Having been out from racing for a while, I had no idea what to expect last weekend when I ran my first real race in a long time, the Papa John’s 10 Miler. But that’s not necessarily a bad thing! Having no idea of what to expect, I felt completely free of expectations.
I have only raced the 10 mile distance three other times, with two of those being this race, in 2009 and 2012. As Chicory has mentioned, this race is the final leg of the Louisville Triple Crown of Running, so it’s a bit of a local fixture which makes for a fun day. Having run it before had the double benefit of not putting a lot of pressure on a clock time, while still being semi-familiar with the course. One thing I definitely remembered was to leave a little reserve for a hilly section through Iroquois Park.
I started working with my coach again in January, after my running hiatus. Training had gone fairly well, aside from the usual winter cold and weather messing with a few runs. I was doing speedwork without a specific target time in mind, and when my coach asked if I wanted a time goal, I left it up to him. In the end, we settled on a mixed approach with process goals. I had a strategy and mindset to execute: have fun, enjoy racing, cut the pace down slowly. If all worked out, that would be about a 1:35 – 1:40ish, but again, it wasn’t about the clock.
If I had to use just one word to describe my mindset going into this race, it would be “unbothered”. I didn’t have everything planned to within an inch of its life. I frankly didn’t have time for some of my old race superstitions, like painting my nails. I took a gamble on pizza and cheesy bread the night before. I felt ready to go, and without the pressure of something to prove.
The only hiccup on the day was a stressful immediate lead-up to the race. I drove to Louisville the night before and was trying to connect with two friends who had driven up that morning – one running, one cheering. We all got caught in race street closures. After a few panicked minutes of thinking I would have to run with a drawstring bag on my back, I found my friend and passed off my stuff. As a result of this snafu, I only ran a .2 mile warm up in the 30°F starting weather.
But then the moment was over, and we were off! A series of steep switchbacks from miles 3 through 6, the Iroquois Park hills are notorious in this race, so I leaned hard into the strategy of hanging back early. I ran with a woman I knew for about half a mile, but let her go when it became clear she was going out fast. I caught up to another lady from our group who urged me to “Go get ‘em, Tiger!”. I laughed and told her Iroquois was coming, and parted from her shortly afterward. I wasn’t hanging back quite as much as planned, but I felt good.
Mile 1: 9:11
Mile 2: 9:01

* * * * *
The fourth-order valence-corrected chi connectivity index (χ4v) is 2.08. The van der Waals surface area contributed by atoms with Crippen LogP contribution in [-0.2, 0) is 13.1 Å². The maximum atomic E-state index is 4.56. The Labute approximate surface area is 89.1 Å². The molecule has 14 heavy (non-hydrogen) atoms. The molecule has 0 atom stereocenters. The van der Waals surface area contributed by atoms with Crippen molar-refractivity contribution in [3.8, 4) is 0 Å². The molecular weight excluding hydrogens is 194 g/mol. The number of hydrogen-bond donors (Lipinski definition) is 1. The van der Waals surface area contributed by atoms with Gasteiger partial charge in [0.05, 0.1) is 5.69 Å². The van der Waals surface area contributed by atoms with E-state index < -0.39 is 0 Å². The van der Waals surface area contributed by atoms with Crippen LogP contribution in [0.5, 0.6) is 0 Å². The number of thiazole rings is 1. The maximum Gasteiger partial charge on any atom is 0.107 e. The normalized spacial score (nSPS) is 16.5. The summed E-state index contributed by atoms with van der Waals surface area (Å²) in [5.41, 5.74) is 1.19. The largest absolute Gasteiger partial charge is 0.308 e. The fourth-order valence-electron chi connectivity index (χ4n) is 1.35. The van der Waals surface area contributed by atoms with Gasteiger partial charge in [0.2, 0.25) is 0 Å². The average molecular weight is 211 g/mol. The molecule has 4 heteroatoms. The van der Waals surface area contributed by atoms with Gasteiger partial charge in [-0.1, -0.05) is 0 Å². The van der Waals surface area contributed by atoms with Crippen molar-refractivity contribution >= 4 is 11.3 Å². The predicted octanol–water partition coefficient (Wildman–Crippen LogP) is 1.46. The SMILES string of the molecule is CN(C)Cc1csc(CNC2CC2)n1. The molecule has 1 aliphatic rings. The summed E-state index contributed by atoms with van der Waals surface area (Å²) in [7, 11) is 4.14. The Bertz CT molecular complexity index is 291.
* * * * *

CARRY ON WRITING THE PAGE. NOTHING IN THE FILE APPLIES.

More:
Mile 3: 9:20
The hills weren’t as bad as I remembered, and even though it was chilly, it was a beautiful, sunny day. I kept thinking about how lucky I was to get to run. I had my headphones in but was also really focused on soaking it all in as I clicked off the miles. Though I didn’t know it at the time, trying to minimize looking at my watch, I was running remarkably even splits.
Mile 4: 9:16
Mile 5: 9:14
Mile 6: 9:14
The course is an out-and-back with a lollipop in the park, so after we came down the last hill, I started seeing some familiar sights. Around mile 7, I drank some water. The toe seam of my left compression sock started bothering me, but I thought, “It’s not an injury. What are you going to do? Take your sock off?” So I reasoned that I could let it chafe me for another three miles.
Mile 7: 9:06
Mile 8: 9:12
The race fell on the day of a University of Kentucky basketball game and as I often do, I decked myself out in blue. I wasn’t alone; lots of people in Louisville are UK fans so many of my fellow runners were sporting blue and white as well. With two miles to go, I thought, “Okay, let’s just catch that person in blue!” Then I saw another one. Then another. There was tons of blue! I made it into a little game. I didn’t have energy for chatting, but I sent them all silent, “Go Cats” as I passed.
Mile 9: 8:52
Around mile 9, you start going up a steep overpass and you can see Cardinal Stadium, where you finish. This is a tricky part of the race, because you go behind the stadium and around the parking lot before entering the field through a tunnel. I have been drawing a lot of inspiration from Stephanie Bruce on Instagram lately so as I started up the bridge, I told myself, “Get ready, it’s time.” I looked at one point to see if getting under 1:30 was possible. I thought maybe, but I wasn’t sure. Since this is such an unfamiliar race distance to me, my run math was failing me even more than normal.
Mile 10: 8:34
Under 1:30 wasn’t possible, but it wasn’t as heavy on my mind as you might think as I crossed the line for a 1:31:18. I had to look up my PR after I got my drop bag back – that’s how loosey goosey I’d been going in – and I was so happy to learn that I was only 1:02 off my PR, set back in 2012.
I couldn’t have been happier with how this day turned out. I killed my process and time goals, negative split like a boss, and had a blast doing so. Plus I celebrated afterwards with stuffed French toast!
Up next? The Derby Festival Mini Marathon at the end of April.